Guidelines for pediatric integrated restraints are being developed using data from a laboratory study of 60 children weighing between 40-80 lb that examined factors in occupant restraint fit, application, and use.  The results of this study are being combined with relevant aspects of the occupant restraint design and performance requirements of Federal Motor Vehicle Standard 213 Child Restraint System, to define characteristics of effective, comfortable, and easy-to-use wheelchair-integrated harnesses.  These guidelines will be evaluated through the development of prototype hardware and dynamic testing of experimental systems.

Progress Report May 1, 2006

Two concepts of pelvic restraints for adult use have been developed. For one concept additional funding has been sought for technology transfer purposes. For the other concept, we originally had a commercial partner to assist with prototyping. However, due to a conflict regarding a license agreement, this partner has withdrawn from the project. A new partner is now being sought.

One concept is in detailing phase and should be ready for prototyping this summer. Sled testing is expected to take place in the fall of 2006, demonstrating the feasibility of this wheelchair integrated pelvic restraint. The pelvic restraint is innovative because a rotational buckle was used instead of a commonly used push button. Additionally, an adjustable stiff stalk is attached to the buckle to allow for one handed engagement and release.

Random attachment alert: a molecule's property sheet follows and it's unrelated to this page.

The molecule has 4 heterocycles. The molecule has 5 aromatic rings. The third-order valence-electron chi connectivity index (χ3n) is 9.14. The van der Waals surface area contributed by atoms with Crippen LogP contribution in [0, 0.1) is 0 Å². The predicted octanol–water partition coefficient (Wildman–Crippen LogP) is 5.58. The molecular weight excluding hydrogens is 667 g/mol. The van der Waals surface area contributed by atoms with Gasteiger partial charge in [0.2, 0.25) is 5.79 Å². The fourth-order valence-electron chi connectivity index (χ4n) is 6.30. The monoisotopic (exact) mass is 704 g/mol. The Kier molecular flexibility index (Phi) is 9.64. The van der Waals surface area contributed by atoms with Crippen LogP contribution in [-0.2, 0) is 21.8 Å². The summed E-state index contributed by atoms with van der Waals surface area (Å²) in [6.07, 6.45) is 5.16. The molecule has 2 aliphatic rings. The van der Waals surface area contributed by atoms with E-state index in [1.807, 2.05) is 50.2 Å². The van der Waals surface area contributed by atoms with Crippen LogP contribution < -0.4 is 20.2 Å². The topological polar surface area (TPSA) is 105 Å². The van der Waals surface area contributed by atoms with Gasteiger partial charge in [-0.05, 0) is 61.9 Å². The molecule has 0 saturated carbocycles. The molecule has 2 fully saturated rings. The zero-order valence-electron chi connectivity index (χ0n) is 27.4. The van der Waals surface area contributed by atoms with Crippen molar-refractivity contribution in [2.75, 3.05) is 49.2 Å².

This project also investigated the feasibility and design criteria for wheelchair-integrated (i.e., wheelchair-anchored) belt-type occupant restraint systems for pediatric wheelchair users, with special emphasis on five-point harness systems for children under 23 kg (50 lb) mass. The initial portion of the project defined design guidelines for integrated restraint harnesses using information from the federal motor vehicle safety standard for child restraint systems (FMVSS 213), from well established principles of occupant restraint, from ease-of-use issues for child restraint systems based on field observations, and from studies of automotive-seated child anthropometry.

During this year, the draft version of these design guidelines was used to implement five-point harnesses obtained from current FVMSS 213-compliant child safety seats on current pediatric commercial wheelchair products. The prototypes were frontal-impact tested to evaluate the crashworthiness of each prototype based on established performance criteria from FMVSS 213. The tests also provided quantitative information on forces applied by harness shoulder belts to the wheelchair seatback for use wheelchair manufacturers in designing their pediatric products for use with fully integrated restraint systems. The final phase of the effort will develop similar prototypes harnesses for lightweight folding wheelchairs.

Based on the information collected during the process of developing and testing these prototypes, the design guidelines were revised and improved, to include strength requirements and issues specific to wheelchair encountered during the prototyping process. These guidelines are now being used to augment ANSI/RESNA WC19 with design and performance criteria for wheelchair-integrated, five-point harnesses for wheelchairs used by children under 23 kg (50 lb).

Last updated: August 18, 2006